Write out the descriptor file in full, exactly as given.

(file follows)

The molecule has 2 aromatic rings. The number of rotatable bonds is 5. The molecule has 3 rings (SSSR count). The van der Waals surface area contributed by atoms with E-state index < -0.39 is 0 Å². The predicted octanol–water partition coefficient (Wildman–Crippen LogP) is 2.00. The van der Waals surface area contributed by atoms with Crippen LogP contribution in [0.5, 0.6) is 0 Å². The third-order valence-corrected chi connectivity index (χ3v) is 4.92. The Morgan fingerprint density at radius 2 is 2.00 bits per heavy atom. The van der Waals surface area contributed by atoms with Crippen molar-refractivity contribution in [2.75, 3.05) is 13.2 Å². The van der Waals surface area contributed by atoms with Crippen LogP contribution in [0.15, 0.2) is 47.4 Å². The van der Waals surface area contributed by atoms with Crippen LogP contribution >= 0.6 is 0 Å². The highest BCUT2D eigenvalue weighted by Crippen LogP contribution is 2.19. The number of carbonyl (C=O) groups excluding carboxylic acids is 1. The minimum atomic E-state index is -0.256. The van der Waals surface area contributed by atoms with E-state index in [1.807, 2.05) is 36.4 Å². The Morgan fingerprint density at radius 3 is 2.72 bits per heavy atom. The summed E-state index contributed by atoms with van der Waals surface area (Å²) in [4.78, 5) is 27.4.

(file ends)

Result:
The molecule has 2 aromatic rings. The number of rotatable bonds is 5. The molecule has 3 rings (SSSR count). The van der Waals surface area contributed by atoms with E-state index < -0.39 is 0 Å². The predicted octanol–water partition coefficient (Wildman–Crippen LogP) is 2.00. The van der Waals surface area contributed by atoms with Crippen LogP contribution in [0.5, 0.6) is 0 Å². The third-order valence-corrected chi connectivity index (χ3v) is 4.92. The Morgan fingerprint density at radius 2 is 2.00 bits per heavy atom. The van der Waals surface area contributed by atoms with Crippen molar-refractivity contribution in [2.75, 3.05) is 13.2 Å². The van der Waals surface area contributed by atoms with Crippen LogP contribution in [0.15, 0.2) is 47.4 Å². The van der Waals surface area contributed by atoms with Crippen LogP contribution >= 0.6 is 0 Å². The highest BCUT2D eigenvalue weighted by Crippen LogP contribution is 2.19. The number of carbonyl (C=O) groups excluding carboxylic acids is 1. The minimum atomic E-state index is -0.256. The van der Waals surface area contributed by atoms with E-state index in [1.807, 2.05) is 36.4 Å². The Morgan fingerprint density at radius 3 is 2.72 bits per heavy atom. The summed E-state index contributed by atoms with van der Waals surface area (Å²) in [4.78, 5) is 27.4.